John Taylor, Martyrdom Account

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in the town, but two or three women and children, and one or two sick persons. It was with very great difficulty that prevailed upon , Hotel keeper, and his family to stay; they would not untill had given a solemn promise that he would see them protected, & hence I was looked upon as a hostage. Under those circumstances notwithstanding, I believe they were hostile to the Mormons, and were glad that the murder had taken place; yet they did not actually participate in it, and feeling that I should be a protection to them they stayed.
The whole community knew that a dreadful outrage had been perpetrated by those villains, and fearing lest the citizens of , as they possessed the power, might have a disposition to visit them with a terrible vengeance, they fled in the wildest confusion. And indeed it was with very great difficulty that the citizens of could be restrained; a horrid, barbarous murder had been committed; the most solemn pledge violated, and that too whilst the victims were, contrary to the requirements of law, putting themselves into the hands of the to pacify a popular excitement. This outrage was enhanced by the reflections that we were able to protect ourselves against, not only all the mob, but against three times their number and that of the s troops put together. These were again exascerbated by the speech of the in town. The whole events were so faithless, so dastardly, so mean, cowardly and contemptible; without one extenuating circumstance, that it would not have been surprising if the citizens of had arisen, en masse, and blot[t]ed the wretches out of existence. The citizens of knew they would have done so under such circumstances, and judging us by themselves, they were all panic stricken and fled. , too, after his expulsion from , [p. 56]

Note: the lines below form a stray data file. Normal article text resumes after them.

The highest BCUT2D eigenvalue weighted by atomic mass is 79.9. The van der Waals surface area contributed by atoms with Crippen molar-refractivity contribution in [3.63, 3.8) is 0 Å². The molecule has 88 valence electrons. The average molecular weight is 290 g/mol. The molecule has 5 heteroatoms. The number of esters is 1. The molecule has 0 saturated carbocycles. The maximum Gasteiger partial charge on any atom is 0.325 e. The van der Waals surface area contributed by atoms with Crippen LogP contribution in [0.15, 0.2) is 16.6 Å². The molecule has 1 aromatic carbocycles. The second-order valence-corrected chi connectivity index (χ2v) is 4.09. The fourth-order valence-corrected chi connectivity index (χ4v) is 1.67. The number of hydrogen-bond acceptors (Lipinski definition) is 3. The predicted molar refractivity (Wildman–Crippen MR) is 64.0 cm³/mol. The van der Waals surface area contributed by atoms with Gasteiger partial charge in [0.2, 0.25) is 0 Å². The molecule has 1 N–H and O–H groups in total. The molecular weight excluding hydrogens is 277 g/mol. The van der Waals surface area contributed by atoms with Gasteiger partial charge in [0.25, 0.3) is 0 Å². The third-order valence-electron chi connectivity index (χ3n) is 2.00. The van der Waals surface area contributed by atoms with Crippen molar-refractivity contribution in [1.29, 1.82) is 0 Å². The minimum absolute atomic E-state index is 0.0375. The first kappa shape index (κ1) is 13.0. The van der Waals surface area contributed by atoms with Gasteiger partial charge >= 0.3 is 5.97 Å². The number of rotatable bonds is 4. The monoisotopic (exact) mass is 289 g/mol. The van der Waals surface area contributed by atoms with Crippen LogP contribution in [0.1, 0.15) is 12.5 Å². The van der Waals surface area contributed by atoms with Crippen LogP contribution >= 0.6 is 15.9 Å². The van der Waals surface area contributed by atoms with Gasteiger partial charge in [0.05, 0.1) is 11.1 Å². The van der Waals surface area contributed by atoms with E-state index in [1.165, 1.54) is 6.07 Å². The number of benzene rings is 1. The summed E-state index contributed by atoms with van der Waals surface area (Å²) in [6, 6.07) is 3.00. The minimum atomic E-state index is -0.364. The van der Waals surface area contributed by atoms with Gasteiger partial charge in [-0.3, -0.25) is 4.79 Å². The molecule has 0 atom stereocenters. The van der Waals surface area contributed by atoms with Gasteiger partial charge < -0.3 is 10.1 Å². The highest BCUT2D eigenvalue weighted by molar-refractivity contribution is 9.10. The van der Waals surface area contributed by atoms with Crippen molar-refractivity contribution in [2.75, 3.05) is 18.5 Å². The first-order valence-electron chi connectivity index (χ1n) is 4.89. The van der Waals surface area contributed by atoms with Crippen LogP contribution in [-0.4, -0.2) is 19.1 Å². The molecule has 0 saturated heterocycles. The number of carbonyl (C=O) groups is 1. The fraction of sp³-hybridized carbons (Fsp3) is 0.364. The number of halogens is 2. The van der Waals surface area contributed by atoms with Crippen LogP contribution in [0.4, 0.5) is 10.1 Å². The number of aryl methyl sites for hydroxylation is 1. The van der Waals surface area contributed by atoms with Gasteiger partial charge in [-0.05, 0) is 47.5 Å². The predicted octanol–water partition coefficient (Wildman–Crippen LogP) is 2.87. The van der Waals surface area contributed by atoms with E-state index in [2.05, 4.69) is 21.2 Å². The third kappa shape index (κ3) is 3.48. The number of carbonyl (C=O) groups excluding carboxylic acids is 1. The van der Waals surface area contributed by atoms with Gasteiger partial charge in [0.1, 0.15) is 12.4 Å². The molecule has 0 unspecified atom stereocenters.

in the town, but two or three women and children, and one or two sick persons. It was with very great difficulty that prevailed upon , Hotel keeper, and his family to stay; they would not untill had given a solemn promise that he would see them protected, & hence I was looked upon as a hostage. Under those circumstances notwithstanding, I believe they were hostile to the Mormons, and were glad that the murder had taken place; yet they did not actually participate in it, and feeling that I should be a protection to them they stayed.
The whole community knew that a dreadful outrage had been perpetrated by those villains, and fearing lest the citizens of , as they possessed the power, might have a disposition to visit them with a terrible vengeance, they fled in the wildest confusion. And indeed it was with very great difficulty that the citizens of could be restrained; a horrid, barbarous murder had been committed; the most solemn pledge violated, and that too whilst the victims were, contrary to the requirements of law, putting themselves into the hands of the to pacify a popular excitement. This outrage was enhanced by the reflection that we were able to protect ourselves against, not only all the mob, but against three times their number and that of the s troops put together. These were again exascerbated by the speech of the in town. The whole events were so faithless, so dastardly, so mean, cowardly and contemptible; without one extenuating circumstance, that it would not have been surprising if the citizens of had arisen, en masse, and blotted the wretches out of existence. The citizens of knew they would have done so under such circumstances, and judging us by themselves, they were all panic stricken and fled. , too, after his expulsion from , [p. 56]
Page 56